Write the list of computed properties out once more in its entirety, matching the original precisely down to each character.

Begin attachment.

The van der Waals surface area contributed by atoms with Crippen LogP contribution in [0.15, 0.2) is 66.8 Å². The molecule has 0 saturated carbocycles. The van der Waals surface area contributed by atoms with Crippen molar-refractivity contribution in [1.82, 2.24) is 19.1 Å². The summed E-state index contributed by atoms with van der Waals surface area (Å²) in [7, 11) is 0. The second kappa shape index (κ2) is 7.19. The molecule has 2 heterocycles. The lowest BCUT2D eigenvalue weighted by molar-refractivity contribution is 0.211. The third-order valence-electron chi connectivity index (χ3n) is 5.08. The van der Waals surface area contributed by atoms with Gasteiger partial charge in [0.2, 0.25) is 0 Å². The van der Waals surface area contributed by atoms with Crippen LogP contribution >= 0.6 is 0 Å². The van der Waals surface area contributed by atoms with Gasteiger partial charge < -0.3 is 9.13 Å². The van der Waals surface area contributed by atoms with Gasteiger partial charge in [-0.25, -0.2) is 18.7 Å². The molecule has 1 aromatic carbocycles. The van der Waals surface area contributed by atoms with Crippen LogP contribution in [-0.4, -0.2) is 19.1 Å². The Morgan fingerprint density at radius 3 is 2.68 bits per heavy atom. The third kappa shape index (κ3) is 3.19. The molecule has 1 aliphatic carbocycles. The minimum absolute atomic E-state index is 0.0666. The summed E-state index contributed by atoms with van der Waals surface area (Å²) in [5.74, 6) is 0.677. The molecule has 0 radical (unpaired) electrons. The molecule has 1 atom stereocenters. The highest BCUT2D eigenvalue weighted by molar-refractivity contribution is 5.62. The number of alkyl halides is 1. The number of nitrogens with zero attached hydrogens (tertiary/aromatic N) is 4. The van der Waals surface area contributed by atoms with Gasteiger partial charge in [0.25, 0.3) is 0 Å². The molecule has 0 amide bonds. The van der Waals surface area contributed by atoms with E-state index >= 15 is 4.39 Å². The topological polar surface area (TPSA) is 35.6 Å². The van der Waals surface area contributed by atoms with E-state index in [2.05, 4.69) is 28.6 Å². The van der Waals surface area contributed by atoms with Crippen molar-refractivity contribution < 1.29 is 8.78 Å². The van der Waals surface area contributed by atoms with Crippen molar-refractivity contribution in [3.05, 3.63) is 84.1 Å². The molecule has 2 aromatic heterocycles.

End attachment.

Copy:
The van der Waals surface area contributed by atoms with Crippen LogP contribution in [0.15, 0.2) is 66.8 Å². The molecule has 0 saturated carbocycles. The van der Waals surface area contributed by atoms with Crippen molar-refractivity contribution in [1.82, 2.24) is 19.1 Å². The summed E-state index contributed by atoms with van der Waals surface area (Å²) in [7, 11) is 0. The second kappa shape index (κ2) is 7.19. The molecule has 2 heterocycles. The lowest BCUT2D eigenvalue weighted by molar-refractivity contribution is 0.211. The third-order valence-electron chi connectivity index (χ3n) is 5.08. The van der Waals surface area contributed by atoms with Gasteiger partial charge in [0.2, 0.25) is 0 Å². The van der Waals surface area contributed by atoms with Crippen LogP contribution >= 0.6 is 0 Å². The van der Waals surface area contributed by atoms with Gasteiger partial charge < -0.3 is 9.13 Å². The van der Waals surface area contributed by atoms with Gasteiger partial charge in [-0.25, -0.2) is 18.7 Å². The molecule has 1 aromatic carbocycles. The van der Waals surface area contributed by atoms with Crippen LogP contribution in [-0.4, -0.2) is 19.1 Å². The Morgan fingerprint density at radius 3 is 2.68 bits per heavy atom. The third kappa shape index (κ3) is 3.19. The molecule has 1 aliphatic carbocycles. The minimum absolute atomic E-state index is 0.0666. The summed E-state index contributed by atoms with van der Waals surface area (Å²) in [5.74, 6) is 0.677. The molecule has 0 radical (unpaired) electrons. The molecule has 1 atom stereocenters. The highest BCUT2D eigenvalue weighted by molar-refractivity contribution is 5.62. The number of alkyl halides is 1. The number of nitrogens with zero attached hydrogens (tertiary/aromatic N) is 4. The van der Waals surface area contributed by atoms with Gasteiger partial charge in [0.25, 0.3) is 0 Å². The molecule has 0 amide bonds. The van der Waals surface area contributed by atoms with E-state index >= 15 is 4.39 Å². The topological polar surface area (TPSA) is 35.6 Å². The van der Waals surface area contributed by atoms with E-state index in [2.05, 4.69) is 28.6 Å². The van der Waals surface area contributed by atoms with Crippen molar-refractivity contribution < 1.29 is 8.78 Å². The van der Waals surface area contributed by atoms with Crippen molar-refractivity contribution in [3.05, 3.63) is 84.1 Å². The molecule has 2 aromatic heterocycles.